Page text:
|Dir:||John Frankenheimer, Richard Stanley|
|Star:||David Thewlis, Marlon Brando, Val Kilmer, Fairuza Balk, Ron Perlman|
|Cert / Year:||12 - PG13 / 1996|
Edward Douglas (David Thewlis) is a UN negotiator whose plane crashes in the ocean. He survives only to be rescued by a supply ship heading to Moreau's island. The owner of the island is Dr. Moreau (Marlon Brando) a Nobel Prize winning geneticist who along with his assistant Montgomery (Val Kilmer) has been living there in exile after Moreau's experiments on animals were branded amoral. Douglas soon finds out the chilling truth that Moreau has been busy continuing his research. He has populated the island with half human half animal mutants in his belief that he can create the perfect creature, but his children are about to rebel.
This is the third film of the H.G. Wells book and without doubt the worst. A warning sign is that the stories that have been told about the making of this film are way more interesting than the film itself. This was a troubled production with awkward or incompetent stars, and a change in director. The end result is a tedious mess littered with unintentional comedy.
It is without doubt one of the main contributory factors to this films failure is the fact that the main cast are abysmal in their roles. It is rumored that Val Kilmer is not the easiest actor to work with and this would seem to be borne out when he allegedly got director Richard Stanley fired as he felt that he was working him to hard. In fact it is claimed that he was hired to play Edward Douglas but felt he preferred to play Montgomery so swapped with David Thewlis. Whether this is true are not it leads to two facts, the first is that Kilmer’s laid back performance is lazy in the extreme, and secondly David Thewlis is a fine supporting actor but is out of his depth as a leading man. The other casting disaster is the inclusion of the bloated has been Marlon Brando as Moreau. It was said that he couldn't even remember his lines and had to receive them via an earpiece. Whatever the case the plain truth is he turns the character of Moreau into a giant monstrously camp joke.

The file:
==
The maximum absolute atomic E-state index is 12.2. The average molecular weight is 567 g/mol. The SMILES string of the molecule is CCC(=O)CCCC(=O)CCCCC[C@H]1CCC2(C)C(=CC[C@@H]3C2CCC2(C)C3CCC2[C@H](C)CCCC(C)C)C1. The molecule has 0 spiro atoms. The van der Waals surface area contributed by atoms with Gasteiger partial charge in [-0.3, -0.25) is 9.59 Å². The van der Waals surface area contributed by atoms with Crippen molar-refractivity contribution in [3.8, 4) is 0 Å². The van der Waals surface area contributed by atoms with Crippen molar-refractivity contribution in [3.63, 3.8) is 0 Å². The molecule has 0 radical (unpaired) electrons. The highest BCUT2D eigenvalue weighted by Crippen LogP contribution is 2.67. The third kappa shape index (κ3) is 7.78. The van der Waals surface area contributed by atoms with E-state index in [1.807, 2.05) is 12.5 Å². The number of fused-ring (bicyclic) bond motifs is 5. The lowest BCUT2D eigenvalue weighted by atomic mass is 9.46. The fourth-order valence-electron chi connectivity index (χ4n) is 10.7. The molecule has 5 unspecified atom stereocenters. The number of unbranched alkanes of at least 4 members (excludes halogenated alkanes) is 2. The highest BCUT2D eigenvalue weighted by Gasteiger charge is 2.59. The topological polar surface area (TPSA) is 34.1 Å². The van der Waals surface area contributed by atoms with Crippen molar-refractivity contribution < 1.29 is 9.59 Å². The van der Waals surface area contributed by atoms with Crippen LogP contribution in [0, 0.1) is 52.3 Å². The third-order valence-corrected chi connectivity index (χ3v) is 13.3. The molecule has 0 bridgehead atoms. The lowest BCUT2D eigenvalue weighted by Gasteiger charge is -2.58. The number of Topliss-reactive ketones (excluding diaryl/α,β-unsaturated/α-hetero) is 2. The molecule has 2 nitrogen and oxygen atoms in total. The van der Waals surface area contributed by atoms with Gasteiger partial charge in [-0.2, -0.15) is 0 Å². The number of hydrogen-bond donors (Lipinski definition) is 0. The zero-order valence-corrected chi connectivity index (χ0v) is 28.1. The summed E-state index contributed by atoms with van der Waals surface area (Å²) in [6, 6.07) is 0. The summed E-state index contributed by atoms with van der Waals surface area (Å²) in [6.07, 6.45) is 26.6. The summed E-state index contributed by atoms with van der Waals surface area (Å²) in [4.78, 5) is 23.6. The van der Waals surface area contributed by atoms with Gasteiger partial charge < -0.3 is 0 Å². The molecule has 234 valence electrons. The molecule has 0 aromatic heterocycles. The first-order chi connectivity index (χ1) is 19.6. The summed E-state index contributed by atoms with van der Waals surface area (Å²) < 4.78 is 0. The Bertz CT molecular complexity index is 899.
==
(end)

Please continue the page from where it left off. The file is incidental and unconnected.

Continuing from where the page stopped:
With a cast seemingly hell bent on self destruction you might have felt pity for sacked director Richard Stanley (who after his sacking was said to infiltrated the set in disguise to keep an eye on the film), that is until you realise he was in part responsible for the script. Ok so it was reworked by John Frankenheimer (an experienced director that should have known better than churn out this rubbish) but there is no escaping the fact the story's pedestrian pace and ridiculously pretentious dialogue are a real setback. The film spends far too long on morals rather than concentrating on monsters which is were the excitement should be.
Well I say that, but the sad fact is that for once his illustrious career the Stan Winston creature effects are terrible. This isn't and island of monsters, but an island of blokes in silly furry suits. They are not convincing, they are not scary, and they are not very good.
The Island of Dr Moreau generates no excitement and no suspense. It is a showcase of bad acting, and it contains the least convincing creatures since the Banana Splits. Many of its scenes are hilariously bad, like the Doctor and his pet creature playing the pianos, or Kilmer’s impression of Brando's Moreau. Watching the film is like watching a rather bland farce, a shining example of how a Jurassic Park style movie can go badly wrong. To add insult to injury there are two previous versions of the movie that are so much better, so in effect there should never be an excuse to watch this celluloid disaster ever again.
Through DNA experimentation Dr. Moreau has upset the balance of nature. By turning animals into humans, he's turned heaven into hell.
Dr. Moreau: I have seen the devil in my microscope, and I have chained him.
Sayer of the Law: To go on two legs is very hard. Perhaps four is better, anyway.
Hyena: There is no pain, there is no law!